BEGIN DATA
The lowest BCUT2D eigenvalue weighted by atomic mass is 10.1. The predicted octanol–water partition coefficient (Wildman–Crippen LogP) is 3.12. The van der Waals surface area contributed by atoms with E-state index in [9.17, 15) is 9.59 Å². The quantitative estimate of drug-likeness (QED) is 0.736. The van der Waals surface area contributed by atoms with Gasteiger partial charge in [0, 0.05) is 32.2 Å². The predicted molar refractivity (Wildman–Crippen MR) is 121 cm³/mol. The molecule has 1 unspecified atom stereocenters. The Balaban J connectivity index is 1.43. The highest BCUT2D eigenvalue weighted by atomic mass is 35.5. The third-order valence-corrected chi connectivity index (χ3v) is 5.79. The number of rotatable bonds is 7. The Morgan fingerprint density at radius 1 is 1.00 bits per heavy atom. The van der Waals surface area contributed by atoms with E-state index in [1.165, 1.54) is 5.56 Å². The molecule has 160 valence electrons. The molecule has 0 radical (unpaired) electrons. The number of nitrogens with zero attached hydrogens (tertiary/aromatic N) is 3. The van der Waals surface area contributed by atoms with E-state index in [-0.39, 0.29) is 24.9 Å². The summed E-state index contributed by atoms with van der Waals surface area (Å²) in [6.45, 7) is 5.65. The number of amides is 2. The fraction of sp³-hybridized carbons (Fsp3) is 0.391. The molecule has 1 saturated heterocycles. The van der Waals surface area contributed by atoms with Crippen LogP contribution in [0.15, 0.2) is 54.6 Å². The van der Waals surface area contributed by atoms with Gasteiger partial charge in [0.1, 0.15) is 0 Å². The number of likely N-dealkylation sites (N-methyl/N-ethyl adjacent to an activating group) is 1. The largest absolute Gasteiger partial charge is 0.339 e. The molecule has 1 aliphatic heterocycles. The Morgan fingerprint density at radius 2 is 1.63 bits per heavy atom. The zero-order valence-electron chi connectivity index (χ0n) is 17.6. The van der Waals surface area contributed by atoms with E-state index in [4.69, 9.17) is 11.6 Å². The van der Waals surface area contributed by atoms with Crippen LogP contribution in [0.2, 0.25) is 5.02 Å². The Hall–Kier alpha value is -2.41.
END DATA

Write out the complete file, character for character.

The lowest BCUT2D eigenvalue weighted by atomic mass is 10.1. The predicted octanol–water partition coefficient (Wildman–Crippen LogP) is 3.12. The van der Waals surface area contributed by atoms with E-state index in [9.17, 15) is 9.59 Å². The quantitative estimate of drug-likeness (QED) is 0.736. The van der Waals surface area contributed by atoms with Gasteiger partial charge in [0, 0.05) is 32.2 Å². The predicted molar refractivity (Wildman–Crippen MR) is 121 cm³/mol. The molecule has 1 unspecified atom stereocenters. The Balaban J connectivity index is 1.43. The highest BCUT2D eigenvalue weighted by atomic mass is 35.5. The third-order valence-corrected chi connectivity index (χ3v) is 5.79. The number of rotatable bonds is 7. The Morgan fingerprint density at radius 1 is 1.00 bits per heavy atom. The van der Waals surface area contributed by atoms with E-state index in [1.165, 1.54) is 5.56 Å². The molecule has 160 valence electrons. The molecule has 0 radical (unpaired) electrons. The number of nitrogens with zero attached hydrogens (tertiary/aromatic N) is 3. The van der Waals surface area contributed by atoms with E-state index in [-0.39, 0.29) is 24.9 Å². The summed E-state index contributed by atoms with van der Waals surface area (Å²) in [6.45, 7) is 5.65. The number of amides is 2. The fraction of sp³-hybridized carbons (Fsp3) is 0.391. The molecule has 1 saturated heterocycles. The van der Waals surface area contributed by atoms with Crippen LogP contribution in [0.15, 0.2) is 54.6 Å². The van der Waals surface area contributed by atoms with Gasteiger partial charge in [0.1, 0.15) is 0 Å². The number of likely N-dealkylation sites (N-methyl/N-ethyl adjacent to an activating group) is 1. The largest absolute Gasteiger partial charge is 0.339 e. The molecule has 1 aliphatic heterocycles. The Morgan fingerprint density at radius 2 is 1.63 bits per heavy atom. The zero-order valence-electron chi connectivity index (χ0n) is 17.6. The van der Waals surface area contributed by atoms with E-state index in [4.69, 9.17) is 11.6 Å². The van der Waals surface area contributed by atoms with Crippen LogP contribution in [0.2, 0.25) is 5.02 Å². The Hall–Kier alpha value is -2.41.